Detailed guides to painful problems, treatments & more

Icing is still useful: a rebuttal to cryotherapy skepticism

 •  • by Paul Ingraham
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Weekly nuggets of pain science news and insight, usually 100-300 words, with the occasional longer post. The blog is the “director’s commentary” on the core content of a library of major articles and books about common painful problems and popular treatments. See the blog archives or updates for the whole site.

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You just never know what’s going to take off on social media. I shared this image with the explanation, “New featured image for ‘ice vs heat’ topic”:

Photograph of vintage water faucets labelled hot and cold, representing cryotherapy and thermotherapy.

That’s it. That’s all there was. I didn’t update this or any related article (on this occasion anyway). It was a really minor sharing. Whoop-de-doo!

But it just took off, by my (modest) social media standards. The tweet generated 100× more attention and traffic than many more substantive tweets — including many I really wish had done better that this one. 🤷🏻‍♂️ Weird. Good! But weird.

Speaking of things that I wish were more popular, I’ll take this opportunity to quote a key passage from my icing article …

Isn’t inflammation healthy? A brief rebuttal to a popular argument against icing

It has been fashionable lately to scoff at icing as a treatment because it allegedly interferes with natural healing, which includes inflammation — you don’t want to suppress natural healing, now do you? The physician who first proposed the well-known RICE rehab protocol back in 1978 has actually recanted the I-for-ice part, declaring in 2015 that “icing delays recovery,” and his opinion is now cited almost everywhere this topic is discussed. (He doesn’t seem to have written anything else about it since then.)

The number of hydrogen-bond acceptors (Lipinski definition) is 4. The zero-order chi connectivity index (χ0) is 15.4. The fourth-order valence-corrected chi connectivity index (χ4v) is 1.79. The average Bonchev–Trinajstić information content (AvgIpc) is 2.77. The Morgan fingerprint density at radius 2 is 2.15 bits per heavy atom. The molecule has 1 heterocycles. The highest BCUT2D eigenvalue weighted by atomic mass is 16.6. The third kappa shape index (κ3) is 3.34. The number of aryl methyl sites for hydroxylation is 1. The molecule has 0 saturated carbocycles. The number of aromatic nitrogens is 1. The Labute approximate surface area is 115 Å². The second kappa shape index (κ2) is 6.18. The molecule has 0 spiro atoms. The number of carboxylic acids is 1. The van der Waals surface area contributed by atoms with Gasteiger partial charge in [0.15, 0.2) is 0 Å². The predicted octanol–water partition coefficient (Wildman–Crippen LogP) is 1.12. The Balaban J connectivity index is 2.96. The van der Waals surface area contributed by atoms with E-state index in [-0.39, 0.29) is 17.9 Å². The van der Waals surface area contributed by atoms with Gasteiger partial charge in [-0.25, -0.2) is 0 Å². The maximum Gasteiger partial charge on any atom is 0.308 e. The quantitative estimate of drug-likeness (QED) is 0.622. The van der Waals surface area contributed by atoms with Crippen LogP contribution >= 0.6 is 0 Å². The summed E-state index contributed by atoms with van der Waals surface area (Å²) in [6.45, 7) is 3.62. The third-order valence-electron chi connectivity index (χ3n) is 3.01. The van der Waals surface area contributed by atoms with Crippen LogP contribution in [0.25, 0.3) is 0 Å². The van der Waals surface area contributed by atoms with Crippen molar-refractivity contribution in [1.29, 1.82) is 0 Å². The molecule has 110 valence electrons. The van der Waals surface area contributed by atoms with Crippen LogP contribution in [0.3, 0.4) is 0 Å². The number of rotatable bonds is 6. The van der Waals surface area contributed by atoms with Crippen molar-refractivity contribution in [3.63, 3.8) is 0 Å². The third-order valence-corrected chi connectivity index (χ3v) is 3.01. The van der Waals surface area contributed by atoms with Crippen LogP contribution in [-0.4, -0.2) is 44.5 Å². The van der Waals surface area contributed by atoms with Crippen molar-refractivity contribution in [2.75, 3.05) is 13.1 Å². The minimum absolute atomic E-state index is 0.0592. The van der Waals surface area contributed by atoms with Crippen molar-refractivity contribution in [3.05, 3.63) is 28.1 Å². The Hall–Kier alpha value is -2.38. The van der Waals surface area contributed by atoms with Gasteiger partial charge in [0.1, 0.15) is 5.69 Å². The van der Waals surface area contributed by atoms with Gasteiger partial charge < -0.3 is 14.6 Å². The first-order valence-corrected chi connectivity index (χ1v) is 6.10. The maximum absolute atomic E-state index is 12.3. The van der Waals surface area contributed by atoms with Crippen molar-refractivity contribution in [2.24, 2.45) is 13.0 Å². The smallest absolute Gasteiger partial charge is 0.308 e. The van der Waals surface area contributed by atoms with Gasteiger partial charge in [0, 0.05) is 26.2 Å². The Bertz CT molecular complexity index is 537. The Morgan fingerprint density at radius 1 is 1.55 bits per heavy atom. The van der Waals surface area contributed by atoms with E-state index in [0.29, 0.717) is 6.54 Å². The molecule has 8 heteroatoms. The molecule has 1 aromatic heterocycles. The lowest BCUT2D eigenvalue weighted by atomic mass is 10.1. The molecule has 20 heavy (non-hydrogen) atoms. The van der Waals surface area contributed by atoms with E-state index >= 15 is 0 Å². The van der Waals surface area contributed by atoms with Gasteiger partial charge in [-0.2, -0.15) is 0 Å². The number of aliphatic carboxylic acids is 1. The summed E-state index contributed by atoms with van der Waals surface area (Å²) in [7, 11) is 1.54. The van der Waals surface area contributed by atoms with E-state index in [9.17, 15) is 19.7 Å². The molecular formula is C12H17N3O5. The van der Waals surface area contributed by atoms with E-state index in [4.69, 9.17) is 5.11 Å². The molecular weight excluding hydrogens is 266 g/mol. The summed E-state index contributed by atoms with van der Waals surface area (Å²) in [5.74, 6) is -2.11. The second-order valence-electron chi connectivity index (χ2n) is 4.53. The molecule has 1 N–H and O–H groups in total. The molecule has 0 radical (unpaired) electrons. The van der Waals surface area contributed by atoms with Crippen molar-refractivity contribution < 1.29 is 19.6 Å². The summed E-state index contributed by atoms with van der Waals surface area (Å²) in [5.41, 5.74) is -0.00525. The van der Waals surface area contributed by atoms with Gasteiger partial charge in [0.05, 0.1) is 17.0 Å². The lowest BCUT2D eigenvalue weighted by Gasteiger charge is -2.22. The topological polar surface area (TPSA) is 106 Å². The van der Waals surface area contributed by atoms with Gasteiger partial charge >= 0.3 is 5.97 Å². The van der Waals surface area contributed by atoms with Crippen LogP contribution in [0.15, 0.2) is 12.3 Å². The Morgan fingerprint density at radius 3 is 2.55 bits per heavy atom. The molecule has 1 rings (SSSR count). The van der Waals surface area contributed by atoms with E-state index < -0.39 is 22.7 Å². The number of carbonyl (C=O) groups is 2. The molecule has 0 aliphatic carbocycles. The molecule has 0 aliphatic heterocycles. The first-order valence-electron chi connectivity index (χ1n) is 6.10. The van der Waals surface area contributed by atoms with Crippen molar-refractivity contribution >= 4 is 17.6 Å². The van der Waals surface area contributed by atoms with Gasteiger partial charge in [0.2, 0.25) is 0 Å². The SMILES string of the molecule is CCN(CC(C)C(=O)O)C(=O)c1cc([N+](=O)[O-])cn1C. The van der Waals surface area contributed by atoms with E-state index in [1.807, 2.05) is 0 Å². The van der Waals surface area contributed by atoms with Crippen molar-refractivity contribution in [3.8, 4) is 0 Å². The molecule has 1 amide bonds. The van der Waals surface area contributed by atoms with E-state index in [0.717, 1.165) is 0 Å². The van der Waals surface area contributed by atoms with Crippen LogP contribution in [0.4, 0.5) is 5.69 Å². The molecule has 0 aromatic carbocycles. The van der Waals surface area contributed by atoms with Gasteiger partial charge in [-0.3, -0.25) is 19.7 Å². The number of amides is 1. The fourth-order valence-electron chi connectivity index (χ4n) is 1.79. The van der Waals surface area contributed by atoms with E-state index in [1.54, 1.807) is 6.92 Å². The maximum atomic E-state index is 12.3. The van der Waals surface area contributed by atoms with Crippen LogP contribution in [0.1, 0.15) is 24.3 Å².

Dr. Mirkin’s article is brief and only tackles the claim that ice promotes healing. That is a popular idea, and it’s an important one to think critically about, but there’s much more to the topic of icing, and most icing is not done to “promote healing.” The much more common goal is just to control pain cheaply and safely, and that is not a baby I want to throw out with the bathwater: pain relief can be precious!

Ironically, after devoting a few hundred words to discouraging people from icing, Dr. Mirkin actually concludes his article by recommending small doses of early icing for pain relief — which most people citing the article don’t seem to have noticed.

I often see Mirkin’s article cited on social media to support the broad assertion that “icing is useless.” Clearly that’s a bogus citation and a ridiculous overstatement. Not only does icing clearly have a significant benefit that has nothing to do with promoting healing, but there are also major problems with the argument that it “interferes with natural healing.” Read more.